Rising Gas Prices Curb Economic Growth
I’ve been watching the price of gas rise during the past few weeks, and I can’t help but wonder how many families are feeling pinched by rising fuel prices. Yesterday, I spoke with one of the contractors I work with who happens to own and operate a sizeable business in the Houston area. He mentioned that fuel surcharges would be something he’s considering due to rising fuel costs. He recently downsized his normal vehicle used for sales calls to save on fuel.
That begs the question as to how our lame duck Congress thinks we’re going to see a sustainable recovery in the midst of $4 gas, much less $5 gasoline in some parts of the country? It appears Congress may actually be getting around to curbing position limits on commodities trading, and that would be a major step forward. It’s no secret that speculation has resulted in inflated energy prices. That being said, we aren’t going to drill our way out of high oil prices either. We are already exporting more refined product than we are importing. That means international demand for petroleum products is becoming a more important driver of prices than U.S. consumption. Barring a major slowdown in Asia or a faster collapse of the Eurozone, this is shaping up to be a rather expensive summer driving season in the U.S.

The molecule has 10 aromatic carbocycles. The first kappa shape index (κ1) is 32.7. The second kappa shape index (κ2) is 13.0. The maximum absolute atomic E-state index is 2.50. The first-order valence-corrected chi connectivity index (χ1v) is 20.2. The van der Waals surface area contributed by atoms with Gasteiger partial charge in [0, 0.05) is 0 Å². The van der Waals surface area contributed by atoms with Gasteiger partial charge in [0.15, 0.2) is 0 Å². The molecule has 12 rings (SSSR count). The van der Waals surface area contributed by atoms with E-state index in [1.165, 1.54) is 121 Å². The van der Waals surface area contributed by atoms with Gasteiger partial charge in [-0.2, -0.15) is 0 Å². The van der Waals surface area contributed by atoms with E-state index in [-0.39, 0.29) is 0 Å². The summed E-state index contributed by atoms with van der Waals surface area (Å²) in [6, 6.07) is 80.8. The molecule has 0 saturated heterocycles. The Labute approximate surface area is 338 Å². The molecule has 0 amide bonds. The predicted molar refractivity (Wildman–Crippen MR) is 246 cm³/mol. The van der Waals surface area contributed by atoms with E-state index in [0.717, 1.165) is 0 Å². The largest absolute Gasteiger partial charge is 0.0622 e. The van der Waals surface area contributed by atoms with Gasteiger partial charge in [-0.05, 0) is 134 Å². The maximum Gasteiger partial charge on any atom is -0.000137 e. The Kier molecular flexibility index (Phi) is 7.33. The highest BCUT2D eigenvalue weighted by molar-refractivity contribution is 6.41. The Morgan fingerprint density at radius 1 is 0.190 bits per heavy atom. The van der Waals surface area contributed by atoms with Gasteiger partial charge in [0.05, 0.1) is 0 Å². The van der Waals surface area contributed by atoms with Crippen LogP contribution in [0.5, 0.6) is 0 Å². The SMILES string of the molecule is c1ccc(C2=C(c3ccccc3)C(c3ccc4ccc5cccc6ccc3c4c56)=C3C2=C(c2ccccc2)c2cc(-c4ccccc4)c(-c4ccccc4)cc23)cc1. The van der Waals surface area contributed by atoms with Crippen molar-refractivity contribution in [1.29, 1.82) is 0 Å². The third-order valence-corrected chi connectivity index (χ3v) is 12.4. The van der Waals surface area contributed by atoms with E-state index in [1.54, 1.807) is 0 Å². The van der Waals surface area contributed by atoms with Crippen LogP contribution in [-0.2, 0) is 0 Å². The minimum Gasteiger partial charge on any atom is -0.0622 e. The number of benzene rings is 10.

For anyone shopping for a more fuel efficient vehicle, Popular Mechanics recently performed some interesting research on the fuel efficiency of the Ford Focus and Hyundai Elantra. While both vehicles achieved better mileage than their advertised EPA numbers, the Hyundai Elantra beat the Focus rather handily in actual highway mileage achieved at normal cruising speeds (70 mph). I can say from my own personal driving experience that the Hyundai Sonata is also capable of highway numbers approaching 40mpg due to an improved engine and transmission.
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